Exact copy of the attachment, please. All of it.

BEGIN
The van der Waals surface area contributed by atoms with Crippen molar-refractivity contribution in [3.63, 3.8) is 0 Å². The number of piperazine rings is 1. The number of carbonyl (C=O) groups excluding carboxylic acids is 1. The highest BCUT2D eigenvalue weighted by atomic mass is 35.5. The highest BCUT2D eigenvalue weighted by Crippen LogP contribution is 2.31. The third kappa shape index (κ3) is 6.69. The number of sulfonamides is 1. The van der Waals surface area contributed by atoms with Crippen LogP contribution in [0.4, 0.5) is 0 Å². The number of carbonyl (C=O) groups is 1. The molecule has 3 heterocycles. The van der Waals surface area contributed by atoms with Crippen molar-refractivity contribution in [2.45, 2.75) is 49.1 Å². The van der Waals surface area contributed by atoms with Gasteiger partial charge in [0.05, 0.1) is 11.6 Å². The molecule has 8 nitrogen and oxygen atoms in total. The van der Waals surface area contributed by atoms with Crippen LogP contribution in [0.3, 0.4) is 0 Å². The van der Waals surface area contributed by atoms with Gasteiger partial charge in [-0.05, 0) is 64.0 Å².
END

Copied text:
The van der Waals surface area contributed by atoms with Crippen molar-refractivity contribution in [3.63, 3.8) is 0 Å². The number of piperazine rings is 1. The number of carbonyl (C=O) groups excluding carboxylic acids is 1. The highest BCUT2D eigenvalue weighted by atomic mass is 35.5. The highest BCUT2D eigenvalue weighted by Crippen LogP contribution is 2.31. The third kappa shape index (κ3) is 6.69. The number of sulfonamides is 1. The van der Waals surface area contributed by atoms with Crippen LogP contribution in [0.4, 0.5) is 0 Å². The number of carbonyl (C=O) groups is 1. The molecule has 3 heterocycles. The van der Waals surface area contributed by atoms with Crippen molar-refractivity contribution in [2.45, 2.75) is 49.1 Å². The van der Waals surface area contributed by atoms with Gasteiger partial charge in [0.05, 0.1) is 11.6 Å². The molecule has 8 nitrogen and oxygen atoms in total. The van der Waals surface area contributed by atoms with Crippen LogP contribution in [0.3, 0.4) is 0 Å². The van der Waals surface area contributed by atoms with Gasteiger partial charge in [-0.05, 0) is 64.0 Å².